Also, everyone constantly talks about wands of Cure Light Wounds, but I like to have a CLW potion on every character, too, just in case the casters who can use the wands are all down/inaccessible. So my fighters can heal themselves, and my clerics can get a potion poured down their throat even when unconscious. If you've got 1 xp, then you must have earned enough to be able to afford the 50 gp for this.
Beat me to it. In the case of Chris's GM credits, I'd call it a reward for GMing so much. In the case of the guy who always plays pregens, that's just not normal. I do have one friend who does that a lot, too, but nowhere near that much.
Nosig's post is a perfect example of why I'm hoping Paizo will rule in favor of "let them have their loopholes".
The easiest ruling they could possibly make is "Any character with at least 1 xp before August 14, regardless of the source of that xp, or whether or not the character was rebuilt, is eligible to be an aasimar or tiefling." Then, we just wouldn't have to worry about all of these questions and debates in this thread.
The wording of the original blog post could already be interpreted that way. It could also be interpreted as meaning that the PC has to already be one of those races before August 14, so disallowing rebuilding into it. That's why we need a ruling from Paizo.
The Fox wrote:
Time for a -10. :P
Actually, I have a position. I know how I'd like to see Paizo rule on this. But since they haven't given us a specific clarification, I'm waiting for it, rather than pretending I know better. The fact that there are over 50 posts debating this obviously proves that it's not as clear cut as some people are claiming.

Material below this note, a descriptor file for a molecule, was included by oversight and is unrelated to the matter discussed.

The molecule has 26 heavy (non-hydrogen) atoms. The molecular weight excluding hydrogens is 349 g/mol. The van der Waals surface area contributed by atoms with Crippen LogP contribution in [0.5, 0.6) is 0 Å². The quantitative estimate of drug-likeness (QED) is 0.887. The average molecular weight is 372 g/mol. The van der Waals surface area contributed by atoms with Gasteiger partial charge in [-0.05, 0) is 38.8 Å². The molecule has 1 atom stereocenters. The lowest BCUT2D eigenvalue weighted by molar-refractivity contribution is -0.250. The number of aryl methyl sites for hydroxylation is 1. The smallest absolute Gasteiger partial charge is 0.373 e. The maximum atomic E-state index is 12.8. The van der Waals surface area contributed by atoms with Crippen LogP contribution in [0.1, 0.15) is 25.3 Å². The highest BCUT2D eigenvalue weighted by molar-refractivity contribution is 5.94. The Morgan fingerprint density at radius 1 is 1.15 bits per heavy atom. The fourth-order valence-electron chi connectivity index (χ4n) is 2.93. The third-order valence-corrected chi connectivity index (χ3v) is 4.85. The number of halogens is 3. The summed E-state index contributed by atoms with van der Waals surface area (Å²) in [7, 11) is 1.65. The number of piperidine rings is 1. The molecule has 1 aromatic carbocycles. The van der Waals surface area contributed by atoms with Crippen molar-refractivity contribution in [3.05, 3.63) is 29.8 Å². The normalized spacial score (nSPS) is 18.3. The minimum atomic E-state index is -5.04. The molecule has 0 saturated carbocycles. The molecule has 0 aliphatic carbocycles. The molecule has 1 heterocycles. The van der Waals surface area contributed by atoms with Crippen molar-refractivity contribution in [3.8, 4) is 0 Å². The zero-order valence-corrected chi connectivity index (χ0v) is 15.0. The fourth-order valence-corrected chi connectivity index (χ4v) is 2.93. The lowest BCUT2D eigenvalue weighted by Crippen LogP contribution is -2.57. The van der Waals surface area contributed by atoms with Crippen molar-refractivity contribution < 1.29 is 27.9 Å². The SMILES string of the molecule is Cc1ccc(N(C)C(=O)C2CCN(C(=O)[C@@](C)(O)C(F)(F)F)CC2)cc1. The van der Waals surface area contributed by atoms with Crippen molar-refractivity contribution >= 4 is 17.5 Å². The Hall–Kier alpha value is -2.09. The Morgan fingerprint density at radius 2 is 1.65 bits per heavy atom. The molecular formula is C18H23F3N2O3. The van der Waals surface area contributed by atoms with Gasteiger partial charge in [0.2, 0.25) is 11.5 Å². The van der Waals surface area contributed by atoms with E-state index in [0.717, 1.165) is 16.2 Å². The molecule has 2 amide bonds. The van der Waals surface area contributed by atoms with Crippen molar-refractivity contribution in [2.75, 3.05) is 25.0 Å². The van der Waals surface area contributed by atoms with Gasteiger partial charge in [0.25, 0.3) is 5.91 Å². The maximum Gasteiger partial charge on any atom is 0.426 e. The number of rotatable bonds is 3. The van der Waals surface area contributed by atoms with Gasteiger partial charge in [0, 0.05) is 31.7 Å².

Personally, it really doesn't affect my own characters. I'm currently in the process of building a tiefling, and I'm already signed up to play him in The Confirmation before the end of July. So it doesn't matter to my own characters one way or the other.
The only reason I'm personally interested in getting guidance on this from Paizo is because I GM, and these races are very popular locally.
I wasn't kidding when I said I have a PFS bard who inspires courage with oratory performances. He's primarily an archer in combat, so his hands are too full for a musical instrument.
He could sing, I guess, but he's an ex-slave, now loyal to Andoran, so yelling "FREEDOM!!!!!!!!!" really suits him.
I also occasionally hijack lines from famous speeches. ie "Ask not what the Pathfinder Society can do for you. Ask what you can do for the Pathfinder Society!" and "The only thing we have to fear is these zombies eating our faces!"
I disagree. Default and oni-spawn are the only tieflings that ever actually got any play, so the other 7 don't count.
This deserves its own thread.
You know you're in trouble when you get to the table and ...
... there are 8 players signed up for your table, plus 2 unscheduled walk ins.
It happened last night at our low level table. Luckily, there were two other tables scheduled for higher level adventures, so we sent a couple of the newbies to PFS who had other D&D/Pathfinder experience to the higher level tables with level 4 and 7 pregens, and played with 7 at our table.
It just made mustering very difficult, since we thought some of the 8 signups wouldn't show, but they kept walking in late, just at the exact moment we were about to start with the people we had. Not ultra-late, so no justification to tell them they're too late and send them away, but late enough that we thought we had everyone sorted out, then someone else gets added to the mix.
Even without cha drain, it can be a "combat stat", depending on the character. My gnome prankster bard uses his charisma almost every single round of combat, and his 7 strength has never had any negative impact on his life.
Dump stats are a part of the game. There are times they become a liability, but most of the time, it's not that bad. Personally, I've never dumped intelligence on any of my PCs, because I like having skill points. Wait, I take that back. My human barbarian dumped int to 8, but he still got 4 skill ranks per level.